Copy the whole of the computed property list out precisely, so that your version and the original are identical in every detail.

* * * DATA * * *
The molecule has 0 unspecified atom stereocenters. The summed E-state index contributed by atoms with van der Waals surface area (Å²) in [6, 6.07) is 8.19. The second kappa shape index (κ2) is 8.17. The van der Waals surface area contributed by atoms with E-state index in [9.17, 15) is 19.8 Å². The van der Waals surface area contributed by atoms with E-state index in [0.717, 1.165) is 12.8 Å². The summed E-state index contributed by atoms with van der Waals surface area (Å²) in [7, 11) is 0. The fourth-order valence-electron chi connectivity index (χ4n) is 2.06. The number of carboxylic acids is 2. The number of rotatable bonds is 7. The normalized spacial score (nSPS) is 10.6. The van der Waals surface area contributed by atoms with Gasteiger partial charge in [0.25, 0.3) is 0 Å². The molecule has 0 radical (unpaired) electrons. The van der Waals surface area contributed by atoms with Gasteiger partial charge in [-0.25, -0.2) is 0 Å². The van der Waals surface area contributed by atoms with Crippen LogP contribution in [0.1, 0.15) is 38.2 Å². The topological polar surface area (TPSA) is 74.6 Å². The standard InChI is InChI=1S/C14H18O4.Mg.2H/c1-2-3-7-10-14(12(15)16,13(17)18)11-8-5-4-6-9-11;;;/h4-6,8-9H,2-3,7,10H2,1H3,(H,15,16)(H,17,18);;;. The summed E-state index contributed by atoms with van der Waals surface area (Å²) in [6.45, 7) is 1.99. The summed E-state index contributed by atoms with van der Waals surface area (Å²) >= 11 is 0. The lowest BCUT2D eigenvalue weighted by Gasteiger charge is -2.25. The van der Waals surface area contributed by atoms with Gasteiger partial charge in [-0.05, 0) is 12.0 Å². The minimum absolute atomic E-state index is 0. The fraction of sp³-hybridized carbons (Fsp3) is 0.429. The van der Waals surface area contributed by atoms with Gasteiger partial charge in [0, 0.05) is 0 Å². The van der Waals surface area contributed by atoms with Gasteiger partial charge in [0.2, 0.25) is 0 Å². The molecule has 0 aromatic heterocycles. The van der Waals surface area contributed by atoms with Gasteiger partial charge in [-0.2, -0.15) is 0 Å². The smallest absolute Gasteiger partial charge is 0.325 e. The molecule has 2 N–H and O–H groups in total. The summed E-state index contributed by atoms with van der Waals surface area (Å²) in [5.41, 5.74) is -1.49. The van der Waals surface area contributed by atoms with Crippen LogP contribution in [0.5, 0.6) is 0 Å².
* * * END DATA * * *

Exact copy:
The molecule has 0 unspecified atom stereocenters. The summed E-state index contributed by atoms with van der Waals surface area (Å²) in [6, 6.07) is 8.19. The second kappa shape index (κ2) is 8.17. The van der Waals surface area contributed by atoms with E-state index in [9.17, 15) is 19.8 Å². The van der Waals surface area contributed by atoms with E-state index in [0.717, 1.165) is 12.8 Å². The summed E-state index contributed by atoms with van der Waals surface area (Å²) in [7, 11) is 0. The fourth-order valence-electron chi connectivity index (χ4n) is 2.06. The number of carboxylic acids is 2. The number of rotatable bonds is 7. The normalized spacial score (nSPS) is 10.6. The van der Waals surface area contributed by atoms with Gasteiger partial charge in [0.25, 0.3) is 0 Å². The molecule has 0 radical (unpaired) electrons. The van der Waals surface area contributed by atoms with Gasteiger partial charge in [-0.25, -0.2) is 0 Å². The van der Waals surface area contributed by atoms with Crippen LogP contribution in [0.1, 0.15) is 38.2 Å². The topological polar surface area (TPSA) is 74.6 Å². The standard InChI is InChI=1S/C14H18O4.Mg.2H/c1-2-3-7-10-14(12(15)16,13(17)18)11-8-5-4-6-9-11;;;/h4-6,8-9H,2-3,7,10H2,1H3,(H,15,16)(H,17,18);;;. The summed E-state index contributed by atoms with van der Waals surface area (Å²) in [6.45, 7) is 1.99. The summed E-state index contributed by atoms with van der Waals surface area (Å²) >= 11 is 0. The lowest BCUT2D eigenvalue weighted by Gasteiger charge is -2.25. The van der Waals surface area contributed by atoms with Gasteiger partial charge in [-0.05, 0) is 12.0 Å². The minimum absolute atomic E-state index is 0. The fraction of sp³-hybridized carbons (Fsp3) is 0.429. The van der Waals surface area contributed by atoms with Gasteiger partial charge in [0, 0.05) is 0 Å². The van der Waals surface area contributed by atoms with Gasteiger partial charge in [0.2, 0.25) is 0 Å². The molecule has 0 aromatic heterocycles. The van der Waals surface area contributed by atoms with Gasteiger partial charge in [-0.2, -0.15) is 0 Å². The smallest absolute Gasteiger partial charge is 0.325 e. The molecule has 2 N–H and O–H groups in total. The summed E-state index contributed by atoms with van der Waals surface area (Å²) in [5.41, 5.74) is -1.49. The van der Waals surface area contributed by atoms with Crippen LogP contribution in [0.5, 0.6) is 0 Å².